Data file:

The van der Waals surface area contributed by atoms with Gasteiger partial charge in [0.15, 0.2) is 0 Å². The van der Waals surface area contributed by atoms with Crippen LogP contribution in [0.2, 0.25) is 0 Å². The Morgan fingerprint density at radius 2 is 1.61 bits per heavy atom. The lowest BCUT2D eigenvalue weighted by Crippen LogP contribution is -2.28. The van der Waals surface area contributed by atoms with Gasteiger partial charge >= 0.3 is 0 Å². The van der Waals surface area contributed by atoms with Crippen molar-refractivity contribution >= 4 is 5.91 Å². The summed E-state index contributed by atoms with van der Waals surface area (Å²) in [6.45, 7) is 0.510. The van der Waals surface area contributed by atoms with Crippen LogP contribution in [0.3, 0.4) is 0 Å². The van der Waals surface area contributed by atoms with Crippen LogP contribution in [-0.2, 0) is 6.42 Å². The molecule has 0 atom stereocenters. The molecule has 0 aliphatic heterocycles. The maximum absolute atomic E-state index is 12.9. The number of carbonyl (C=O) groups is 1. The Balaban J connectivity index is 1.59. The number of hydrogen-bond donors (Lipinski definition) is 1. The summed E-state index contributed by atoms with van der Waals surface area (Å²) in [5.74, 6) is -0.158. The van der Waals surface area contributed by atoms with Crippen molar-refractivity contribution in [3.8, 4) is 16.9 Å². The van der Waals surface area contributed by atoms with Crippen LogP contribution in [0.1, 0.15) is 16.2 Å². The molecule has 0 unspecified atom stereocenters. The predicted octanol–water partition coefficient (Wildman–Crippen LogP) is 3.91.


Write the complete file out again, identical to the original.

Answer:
The van der Waals surface area contributed by atoms with Gasteiger partial charge in [0.15, 0.2) is 0 Å². The van der Waals surface area contributed by atoms with Crippen LogP contribution in [0.2, 0.25) is 0 Å². The Morgan fingerprint density at radius 2 is 1.61 bits per heavy atom. The lowest BCUT2D eigenvalue weighted by Crippen LogP contribution is -2.28. The van der Waals surface area contributed by atoms with Gasteiger partial charge >= 0.3 is 0 Å². The van der Waals surface area contributed by atoms with Crippen molar-refractivity contribution >= 4 is 5.91 Å². The summed E-state index contributed by atoms with van der Waals surface area (Å²) in [6.45, 7) is 0.510. The van der Waals surface area contributed by atoms with Crippen LogP contribution in [0.3, 0.4) is 0 Å². The van der Waals surface area contributed by atoms with Crippen LogP contribution in [-0.2, 0) is 6.42 Å². The molecule has 0 atom stereocenters. The molecule has 0 aliphatic heterocycles. The maximum absolute atomic E-state index is 12.9. The number of carbonyl (C=O) groups is 1. The Balaban J connectivity index is 1.59. The number of hydrogen-bond donors (Lipinski definition) is 1. The summed E-state index contributed by atoms with van der Waals surface area (Å²) in [5.74, 6) is -0.158. The van der Waals surface area contributed by atoms with Crippen molar-refractivity contribution in [3.8, 4) is 16.9 Å². The van der Waals surface area contributed by atoms with Crippen LogP contribution in [0.1, 0.15) is 16.2 Å². The molecule has 0 unspecified atom stereocenters. The predicted octanol–water partition coefficient (Wildman–Crippen LogP) is 3.91.